When Kansas returned in 2016 with “The Prelude Implicit”, their first new studio album in 16 years, there likely were a number of dubious members of their fan base. After all, how could a band who has seen as many lineup changes as Yes possibly deliver a satisfying, true-to-form comeback album at this late stage in their career? However, the confident album title and cover artwork held promise, and the songs within left no doubt that this was the sound of Kansas through and through. Ironically, much of the credit for the return-to-classic style – while still remaining fresh and relevant – went to newcomer Zak Rizvi. Initially being in the songwriting, production and mixing roles for the band, Rizvi became a full time member as guitarist alongside veteran mainstay Rich Williams. With original powerhouse drummer Phil Ehart still in the picture, and long-standing bassist Billy Greer and violinist David Ragsdale, there was plenty of classic Kansas cred in the lineup. But “Prelude” also boasted new singer Ronnie Platt who could do justice to the back catalog by inhabiting the vocal range of beloved original singer Steve Walsh. This truly was a band reborn as the phoenix on its album cover suggested.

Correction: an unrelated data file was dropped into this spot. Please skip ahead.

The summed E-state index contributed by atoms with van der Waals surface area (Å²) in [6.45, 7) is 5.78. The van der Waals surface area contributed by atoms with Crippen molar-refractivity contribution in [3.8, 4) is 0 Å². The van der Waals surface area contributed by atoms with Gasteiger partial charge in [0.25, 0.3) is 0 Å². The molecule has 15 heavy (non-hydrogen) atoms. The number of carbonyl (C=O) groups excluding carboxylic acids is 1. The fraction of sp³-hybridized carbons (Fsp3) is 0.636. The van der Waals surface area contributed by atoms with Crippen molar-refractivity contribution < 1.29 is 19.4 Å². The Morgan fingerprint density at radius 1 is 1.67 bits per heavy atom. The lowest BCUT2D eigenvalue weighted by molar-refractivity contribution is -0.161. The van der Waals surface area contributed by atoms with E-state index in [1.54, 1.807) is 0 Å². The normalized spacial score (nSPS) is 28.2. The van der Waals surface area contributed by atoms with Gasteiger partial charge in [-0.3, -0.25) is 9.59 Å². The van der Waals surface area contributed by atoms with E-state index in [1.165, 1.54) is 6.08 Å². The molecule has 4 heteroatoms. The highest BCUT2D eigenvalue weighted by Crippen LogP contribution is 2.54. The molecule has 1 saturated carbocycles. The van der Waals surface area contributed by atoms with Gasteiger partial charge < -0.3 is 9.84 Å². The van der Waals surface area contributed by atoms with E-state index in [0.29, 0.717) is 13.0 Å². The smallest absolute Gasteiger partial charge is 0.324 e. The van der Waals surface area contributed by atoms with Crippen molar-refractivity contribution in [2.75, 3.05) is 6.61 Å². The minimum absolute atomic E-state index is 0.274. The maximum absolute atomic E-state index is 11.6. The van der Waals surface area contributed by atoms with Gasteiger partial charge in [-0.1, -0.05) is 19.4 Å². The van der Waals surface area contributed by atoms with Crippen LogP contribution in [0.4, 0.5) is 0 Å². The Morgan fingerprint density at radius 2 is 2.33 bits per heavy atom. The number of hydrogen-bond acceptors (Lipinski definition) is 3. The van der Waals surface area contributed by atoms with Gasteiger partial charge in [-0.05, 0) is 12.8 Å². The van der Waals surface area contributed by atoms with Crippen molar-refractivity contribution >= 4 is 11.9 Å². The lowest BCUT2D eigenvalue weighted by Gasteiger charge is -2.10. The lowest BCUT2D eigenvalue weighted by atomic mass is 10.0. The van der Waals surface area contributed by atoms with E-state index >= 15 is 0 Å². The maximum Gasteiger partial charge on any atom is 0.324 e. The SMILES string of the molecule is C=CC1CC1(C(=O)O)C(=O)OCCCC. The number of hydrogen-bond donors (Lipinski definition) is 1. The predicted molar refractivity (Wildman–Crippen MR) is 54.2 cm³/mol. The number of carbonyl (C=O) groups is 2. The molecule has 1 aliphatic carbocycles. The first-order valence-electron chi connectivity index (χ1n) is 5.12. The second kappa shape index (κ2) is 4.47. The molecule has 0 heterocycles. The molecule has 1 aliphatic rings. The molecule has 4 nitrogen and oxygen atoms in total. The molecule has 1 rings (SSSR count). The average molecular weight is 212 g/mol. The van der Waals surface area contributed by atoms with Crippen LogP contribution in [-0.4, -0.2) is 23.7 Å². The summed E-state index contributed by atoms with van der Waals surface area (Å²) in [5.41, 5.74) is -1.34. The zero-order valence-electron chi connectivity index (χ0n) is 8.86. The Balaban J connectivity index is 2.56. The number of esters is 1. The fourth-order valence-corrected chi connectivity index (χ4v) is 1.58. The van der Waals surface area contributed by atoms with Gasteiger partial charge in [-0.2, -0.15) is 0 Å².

Four years later “The Absence of Presence” surfaces and it comes as no surprise that the previous album was no fluke. The same approach remains largely intact: wield the classic Kansas sound through potent new songwriting which carries on the tradition into a new decade. “Absence” almost seems like a companion piece to “Prelude”, so similar are they in terms of structure, form and success. One key difference – pun intended – is newcomer Tom Brislin (Yes, Meatloaf, The Sea Within) who replaces Dave Manion in the keyboard role. While both players are well-suited for the job, Brislin has the added dynamic of being an active songwriter on the new album and even the lead singer on one track. In fact, nearly the entire album is written by Rizvi and Brislin, aside from some lyrics by Platt and Phil Ehart. Lest veteran fans worry that the new kids have taken over the band, Brislin reassures, “more like Phil and Rich turned us loose ha ha”, signaling that the two original members of the band have given their stamp of approval to all of the songwriting. And damn if much of this doesn’t sound like classic Kansas. Of course, you’ve got a ringer for that sound with the inclusion of violin playing courtesy of Ragsdale, whose parts are prominent in just the right places. But beyond that obvious sonic element, the song structure by and large feels enough like Kansas to be familiar, and yet innovative enough to be modern and creative. Bridging the old members with the new, this formation of Kansas feels like it can respectfully continue the arc of the band for years to come.